Take a moment and check just below the signature lines of the last few emails that you’ve received from companies. Chances are, almost all of them contain a few sentences of legal jargon below the signature block.
You’ve probably never read one of these closely, so to jog your memory, they might look something like:
“The information transmitted is intended only for the person or entity to which it is addressed and may contain proprietary, business-confidential and/or privileged material.
If you are not the intended recipient of this message you are hereby notified that any use, review, retransmission, dissemination, distribution, reproduction, or any action taken in reliance upon this message is prohibited. If you received this in error, please contact the sender and delete the material from any computer.”
This often inscrutable mass of text is called an email disclaimer, and they range from being as short as a single sentence, to pushing nearly 1,000 words.
If you’re growing a new business, it’s important to understand what companies who use email disclaimers are trying to achieve, and whether it’s legally effective. Once you’re armed with that information, you can make a more educated decision about whether to include an email disclaimer in your new company’s emails.
Why do companies include disclaimers in their emails?
- To disclaim the formation of a contract
- To communicate the confidential nature of the email
- To assert or protect a copyright
- To disclaim liability for viruses or other content that may exist in the email
- To disclaim a negligent statement in the email
- To disclaim the employer’s liability for the views of the sender
- To meet regional legal or regulatory requirements
Now that we’ve briefly looked at the major legal reasons that companies include email signature disclaimers, we’ll look at each reason more closely and consider whether an email disclaimer created for this purpose is legally effective, and to what degree.
To disclaim the formation of a contract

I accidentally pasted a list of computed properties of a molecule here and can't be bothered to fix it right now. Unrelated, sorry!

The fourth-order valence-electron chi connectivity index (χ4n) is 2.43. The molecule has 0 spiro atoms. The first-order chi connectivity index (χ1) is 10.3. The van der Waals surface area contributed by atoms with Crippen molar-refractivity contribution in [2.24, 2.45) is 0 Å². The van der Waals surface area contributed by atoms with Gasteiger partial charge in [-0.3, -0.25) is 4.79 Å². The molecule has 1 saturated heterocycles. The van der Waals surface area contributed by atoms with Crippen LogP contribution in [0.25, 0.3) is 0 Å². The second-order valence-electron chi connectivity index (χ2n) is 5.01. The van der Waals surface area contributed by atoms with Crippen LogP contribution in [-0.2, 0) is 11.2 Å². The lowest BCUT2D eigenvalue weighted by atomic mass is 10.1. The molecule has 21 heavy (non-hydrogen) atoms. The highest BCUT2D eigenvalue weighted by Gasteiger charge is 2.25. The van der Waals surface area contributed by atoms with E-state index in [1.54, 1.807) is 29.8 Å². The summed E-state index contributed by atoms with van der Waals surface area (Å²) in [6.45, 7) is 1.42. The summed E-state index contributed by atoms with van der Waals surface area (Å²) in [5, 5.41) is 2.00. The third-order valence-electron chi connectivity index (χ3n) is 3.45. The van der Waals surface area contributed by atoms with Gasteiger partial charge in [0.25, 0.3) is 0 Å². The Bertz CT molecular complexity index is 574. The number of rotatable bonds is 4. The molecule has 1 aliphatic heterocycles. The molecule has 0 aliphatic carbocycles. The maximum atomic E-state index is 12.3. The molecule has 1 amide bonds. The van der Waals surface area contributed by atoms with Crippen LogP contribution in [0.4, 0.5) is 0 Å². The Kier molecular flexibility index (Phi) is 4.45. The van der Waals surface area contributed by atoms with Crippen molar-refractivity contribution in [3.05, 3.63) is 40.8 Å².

Imagine that it’s Monday morning, and you’re trying to quickly answer the dozens of work emails you received over the weekend. One is from an existing customer who is very excited about her own new candle making business.
In her very lengthy email to you, she has a bunch you pictures of her new candles and asks you somewhere in that email if you’d consider providing your services as a barter exchange for her candles. You, just skimming the email and trying to be polite, say something like “looks great” and move on to the more serious emails awaiting you in your inbox.
The next day, however, the customer shows up with a box full of candles and wants your service provided for free. She claims you agreed to a barter contract with your email exchanges—but did you?
The legal effect:
The surprising answer is perhaps yes.
When most non-lawyers think about forming a contract, they imagine sitting down at a conference table and signing with ink on physical paper. But under U.S. law, specifically the Federal Electronic Signatures in Global and National Commerce Act and the UETA, an electronic signature is just as valid as your physical signature. Moreover, under these laws, the sender’s printed name at the end of an email, including in the email’s signature block or in the “from” line, can be a sufficient email signature to bind the sender to a contract formed by that email exchange.
Perhaps even scarier, email exchanges between you and vendors can be legally interpreted to modify existing contracts. For example, in a seminal New York case, Stevens v Publicis S.A., a court found that a relatively informal email exchange between an executive at the company and the parent company’s chairman was found to have modified the executive’s employment agreement.
Thankfully, a simple disclaimer in your email signature block is largely sufficient in eliminating this concern. That’s because, for a contract to be legally enforceable, there must be a “meeting of the minds.” That’s a technical legal phrase, but essentially, it means that the parties must have both intended to form a contract as indicated by their language. A simple disclaimer on all of your emails is sufficient to make it clear that you don’t intend to enter into a contract, and therefore no contract can exist.